Rum bloke is a witty British-ism. And I am a rum bloke in the strictest sense of the phrase I’m afraid. In the 1800s the word rum came to be used in place of odd, strange or peculiar when describing something or someone not quite normal. And of course bloke simply means man, fellow or guy (the male of the species). Rum bloke = odd fellow.
And I am an odd fellow or rum bloke. John Le Carré would describe me as being a disillusioned romantic whilst at the same time being a brutal pragmatic. I operate in the Shadowlands of the psyche much like one of his battle damaged spies—trying to come in from the cold. Like the cold war spy it’s a lousy position to be in.
To know in your heart (in a romantic-idealistic way) how things should be, and at the same time to know (in a real-world way) how things actually are—that is a recipe for misery on any level. I’ve known this about myself for a long time, but as I age it comes into sharper relief. I am a dinosaur soon to go extinct. I would love to be one of those lucky black & white people whose opinions are so damn cocksure—they’re out there in their millions (a quick scan of social media will validate that fact).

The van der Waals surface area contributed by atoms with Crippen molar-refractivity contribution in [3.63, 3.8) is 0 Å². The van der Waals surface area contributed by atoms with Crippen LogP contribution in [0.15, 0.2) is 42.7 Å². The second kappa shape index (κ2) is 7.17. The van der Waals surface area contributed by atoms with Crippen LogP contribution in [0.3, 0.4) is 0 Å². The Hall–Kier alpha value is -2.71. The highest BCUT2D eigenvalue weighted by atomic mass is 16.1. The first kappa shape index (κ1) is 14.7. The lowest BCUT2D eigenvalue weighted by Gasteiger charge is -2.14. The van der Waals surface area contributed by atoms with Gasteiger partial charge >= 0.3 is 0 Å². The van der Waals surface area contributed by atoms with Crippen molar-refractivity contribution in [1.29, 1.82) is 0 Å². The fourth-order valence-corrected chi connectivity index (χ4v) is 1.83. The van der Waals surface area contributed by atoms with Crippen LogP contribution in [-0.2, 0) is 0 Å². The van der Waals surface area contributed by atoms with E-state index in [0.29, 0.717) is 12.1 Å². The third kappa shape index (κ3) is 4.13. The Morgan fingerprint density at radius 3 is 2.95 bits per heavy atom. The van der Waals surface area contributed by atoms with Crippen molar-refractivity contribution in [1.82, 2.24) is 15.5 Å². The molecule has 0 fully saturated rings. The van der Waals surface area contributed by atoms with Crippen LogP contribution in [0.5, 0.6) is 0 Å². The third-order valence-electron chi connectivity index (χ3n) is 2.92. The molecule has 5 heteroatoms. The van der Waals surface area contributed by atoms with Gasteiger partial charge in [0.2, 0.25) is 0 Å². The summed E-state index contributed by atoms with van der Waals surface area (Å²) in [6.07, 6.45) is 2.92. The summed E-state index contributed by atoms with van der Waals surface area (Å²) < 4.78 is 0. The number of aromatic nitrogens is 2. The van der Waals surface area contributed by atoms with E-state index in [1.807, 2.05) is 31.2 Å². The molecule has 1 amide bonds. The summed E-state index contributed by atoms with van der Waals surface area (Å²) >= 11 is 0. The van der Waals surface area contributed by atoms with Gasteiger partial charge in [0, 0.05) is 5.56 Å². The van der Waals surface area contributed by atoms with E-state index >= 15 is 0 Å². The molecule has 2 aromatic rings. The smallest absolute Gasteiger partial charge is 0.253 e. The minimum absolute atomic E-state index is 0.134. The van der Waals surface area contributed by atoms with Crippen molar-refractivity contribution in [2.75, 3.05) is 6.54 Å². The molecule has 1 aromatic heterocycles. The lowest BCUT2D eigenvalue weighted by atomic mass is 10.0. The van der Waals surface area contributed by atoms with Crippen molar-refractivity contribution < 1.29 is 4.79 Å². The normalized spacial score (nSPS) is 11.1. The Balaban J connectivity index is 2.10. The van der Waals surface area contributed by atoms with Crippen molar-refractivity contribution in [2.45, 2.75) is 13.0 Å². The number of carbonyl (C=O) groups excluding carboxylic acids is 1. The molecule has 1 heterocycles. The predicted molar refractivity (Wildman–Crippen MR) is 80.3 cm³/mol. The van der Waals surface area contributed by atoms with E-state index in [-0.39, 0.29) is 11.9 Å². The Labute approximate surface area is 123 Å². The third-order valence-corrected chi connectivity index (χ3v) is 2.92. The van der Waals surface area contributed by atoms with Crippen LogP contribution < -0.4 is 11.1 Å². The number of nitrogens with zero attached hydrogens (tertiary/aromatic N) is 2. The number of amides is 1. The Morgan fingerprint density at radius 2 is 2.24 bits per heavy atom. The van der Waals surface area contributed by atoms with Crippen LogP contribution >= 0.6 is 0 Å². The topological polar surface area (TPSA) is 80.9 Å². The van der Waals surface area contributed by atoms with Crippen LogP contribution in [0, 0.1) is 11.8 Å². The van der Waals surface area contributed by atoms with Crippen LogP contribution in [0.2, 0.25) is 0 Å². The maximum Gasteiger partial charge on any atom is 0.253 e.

But I am not one of those people and rarely have been. The older I get the more I come to realise how little I know. I struggle to find reason and justice where none exists—and yet I continue to hope. Alexander Pope’s famous quote: Hope springs eternal in the human breast comes to mind. Yes, the most miserable of human beings: a romantic married to a realist. Forever intertwined in the dance of life. But maybe there is still a place for the odd dinosaur here & there—the rum bloke. We tend to keep others on their toes because we’re so unpredictable. And I do revel in the role of being unpredictable.